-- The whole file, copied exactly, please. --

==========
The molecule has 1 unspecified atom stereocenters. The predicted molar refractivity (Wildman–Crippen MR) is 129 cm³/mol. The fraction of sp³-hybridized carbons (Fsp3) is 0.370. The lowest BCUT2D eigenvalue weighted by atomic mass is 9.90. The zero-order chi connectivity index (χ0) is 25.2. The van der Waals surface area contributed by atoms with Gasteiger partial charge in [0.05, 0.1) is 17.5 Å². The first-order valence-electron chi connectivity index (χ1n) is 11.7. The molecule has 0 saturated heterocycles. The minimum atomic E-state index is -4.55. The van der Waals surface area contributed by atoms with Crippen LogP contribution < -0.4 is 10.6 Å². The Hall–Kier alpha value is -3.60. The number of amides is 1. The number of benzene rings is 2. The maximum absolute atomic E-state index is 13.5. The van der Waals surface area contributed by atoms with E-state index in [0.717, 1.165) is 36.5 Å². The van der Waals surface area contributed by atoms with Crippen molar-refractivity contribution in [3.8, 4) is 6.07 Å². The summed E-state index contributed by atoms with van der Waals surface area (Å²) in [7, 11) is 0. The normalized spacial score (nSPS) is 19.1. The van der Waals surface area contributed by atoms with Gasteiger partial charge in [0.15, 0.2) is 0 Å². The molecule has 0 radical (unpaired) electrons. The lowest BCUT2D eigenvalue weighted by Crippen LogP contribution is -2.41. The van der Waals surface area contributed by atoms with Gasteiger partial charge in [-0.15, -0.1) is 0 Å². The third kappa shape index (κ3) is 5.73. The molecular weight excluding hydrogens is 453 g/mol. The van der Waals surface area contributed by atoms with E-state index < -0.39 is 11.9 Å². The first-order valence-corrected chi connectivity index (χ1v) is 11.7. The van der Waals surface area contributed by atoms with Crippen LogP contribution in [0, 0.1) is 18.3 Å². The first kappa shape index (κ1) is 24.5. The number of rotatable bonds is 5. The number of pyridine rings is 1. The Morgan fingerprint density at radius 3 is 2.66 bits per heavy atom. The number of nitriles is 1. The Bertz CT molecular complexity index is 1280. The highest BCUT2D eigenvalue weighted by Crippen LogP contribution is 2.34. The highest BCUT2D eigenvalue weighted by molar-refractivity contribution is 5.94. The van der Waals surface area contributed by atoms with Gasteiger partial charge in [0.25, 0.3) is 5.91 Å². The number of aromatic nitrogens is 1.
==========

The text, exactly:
The molecule has 1 unspecified atom stereocenters. The predicted molar refractivity (Wildman–Crippen MR) is 129 cm³/mol. The fraction of sp³-hybridized carbons (Fsp3) is 0.370. The lowest BCUT2D eigenvalue weighted by atomic mass is 9.90. The zero-order chi connectivity index (χ0) is 25.2. The van der Waals surface area contributed by atoms with Gasteiger partial charge in [0.05, 0.1) is 17.5 Å². The first-order valence-electron chi connectivity index (χ1n) is 11.7. The molecule has 0 saturated heterocycles. The minimum atomic E-state index is -4.55. The van der Waals surface area contributed by atoms with Crippen LogP contribution < -0.4 is 10.6 Å². The Hall–Kier alpha value is -3.60. The number of amides is 1. The number of benzene rings is 2. The maximum absolute atomic E-state index is 13.5. The van der Waals surface area contributed by atoms with E-state index in [0.717, 1.165) is 36.5 Å². The van der Waals surface area contributed by atoms with Crippen molar-refractivity contribution in [3.8, 4) is 6.07 Å². The summed E-state index contributed by atoms with van der Waals surface area (Å²) in [7, 11) is 0. The normalized spacial score (nSPS) is 19.1. The van der Waals surface area contributed by atoms with Gasteiger partial charge in [0.15, 0.2) is 0 Å². The molecule has 0 radical (unpaired) electrons. The lowest BCUT2D eigenvalue weighted by Crippen LogP contribution is -2.41. The van der Waals surface area contributed by atoms with Gasteiger partial charge in [-0.15, -0.1) is 0 Å². The third kappa shape index (κ3) is 5.73. The molecular weight excluding hydrogens is 453 g/mol. The van der Waals surface area contributed by atoms with E-state index < -0.39 is 11.9 Å². The first-order valence-corrected chi connectivity index (χ1v) is 11.7. The van der Waals surface area contributed by atoms with Crippen LogP contribution in [0, 0.1) is 18.3 Å². The first kappa shape index (κ1) is 24.5. The number of rotatable bonds is 5. The number of pyridine rings is 1. The Morgan fingerprint density at radius 3 is 2.66 bits per heavy atom. The number of nitriles is 1. The Bertz CT molecular complexity index is 1280. The highest BCUT2D eigenvalue weighted by Crippen LogP contribution is 2.34. The highest BCUT2D eigenvalue weighted by molar-refractivity contribution is 5.94. The van der Waals surface area contributed by atoms with Gasteiger partial charge in [0.25, 0.3) is 5.91 Å². The number of aromatic nitrogens is 1.